The Indigenous Health In Australia Essay

Question:

Discuss about the Indigenous Health in Australia.

Answer:

Introduction

The Indigenous Australians includes the aboriginals and the Torres Strait Islander. These are the groups of people, constitute nearly 3% of the total Australian population (Smith et al. 2016). There is wide range of people within the community of the aboriginals.

More than 70% of the aboriginal peoples live in the rural areas and thus do not get the opportunity to avail the basic health and education and thus do not have the chance of making economic development within the community (Smith et al. 2016). It is the duty of government to ensure that these indigenous groups of people are not denied of any forms of welfare programs and get proper access to all forms of health and welfare programs (Smith et al. 2016). There have been many cases in the past, where these aboriginals and indigenous groups are abused by the people and thus they are denied of seeking proper health and education care programs from the government. (Martin & Trigger 2015) The government of Australia thus passed legal rules to ensure the safety of these groups of people. The Northern Territory intervention methods and the Closing Gap Intervention are two of the major legal policies implemented by the Australian government for this purpose. The current study aims to describe the two policies and also provide the effectiveness of the policies. The difference and the similarities of the two policies are also highlighted along with limitations of the two policies.

Northern Territory Intervention Methods

The Northern Territory Intervention Methods are the set of policies that are introduced and implemented by the Howard Government in the year 2007 (Proudfoot & Habibis, 2015). These policies were implemented in the response of the protection that was demanded for the little children in the Sacred Report. The report claimed that most of the children of the indigenous groups are denied of basic health and education rights and many of them are also the victim of neglect and sexual abuse. The crime and social torture of the indigenous group of children had reached an alarming rate. (Martin & Trigger 2015)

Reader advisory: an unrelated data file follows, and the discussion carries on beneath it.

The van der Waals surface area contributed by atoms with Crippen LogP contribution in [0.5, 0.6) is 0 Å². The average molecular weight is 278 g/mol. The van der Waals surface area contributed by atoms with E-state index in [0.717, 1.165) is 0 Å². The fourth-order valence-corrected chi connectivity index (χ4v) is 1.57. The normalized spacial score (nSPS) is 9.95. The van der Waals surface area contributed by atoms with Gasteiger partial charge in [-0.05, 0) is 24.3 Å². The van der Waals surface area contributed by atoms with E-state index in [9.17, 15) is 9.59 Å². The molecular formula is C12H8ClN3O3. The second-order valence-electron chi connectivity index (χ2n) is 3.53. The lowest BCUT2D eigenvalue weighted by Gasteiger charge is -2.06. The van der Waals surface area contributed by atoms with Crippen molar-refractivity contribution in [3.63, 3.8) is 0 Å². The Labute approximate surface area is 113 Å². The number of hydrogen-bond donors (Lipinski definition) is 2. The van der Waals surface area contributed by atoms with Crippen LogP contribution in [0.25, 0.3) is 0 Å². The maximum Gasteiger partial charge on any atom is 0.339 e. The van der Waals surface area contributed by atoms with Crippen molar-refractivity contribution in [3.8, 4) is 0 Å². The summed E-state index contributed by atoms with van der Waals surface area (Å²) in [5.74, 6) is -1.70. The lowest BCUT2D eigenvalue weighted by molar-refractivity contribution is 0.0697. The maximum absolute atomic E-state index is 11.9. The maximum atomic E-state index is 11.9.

The intervention methods that were adopted by the Australian government have been applied to 73 of the Indigenous communities that reside in the northern territory (Keenan, 2013). After the implementation of this intervention measures, the welfare funds for the indigenous groups have been increased by 50%.. (Martin & Trigger 2015)It has also banned the usage of alcohol and pornography, which was believed to be the main causes of the crime that was committed against the children. The government has also made special efforts to encourage the participation of the people in the aboriginal community to increase their participation in all types of community welfare programs.

With the introduction of the compulsory health check up programs, it is possible for the social workers to ensure high level of health among the all the aboriginal children. Nevertheless, the intervention steps are involved with various controversial issues that has raised question over the actual purpose of the implementation of this intervention steps. The clause of this act, which gives the government the power to take away the possessions and the property of the aboriginal community, has been one of the major controversies of this legal act. This act was believed to violate the basic level of human rights of the people and also ignored the importance of the local language that and knowledge of the people. (Proudfoot & Habibis, 2015)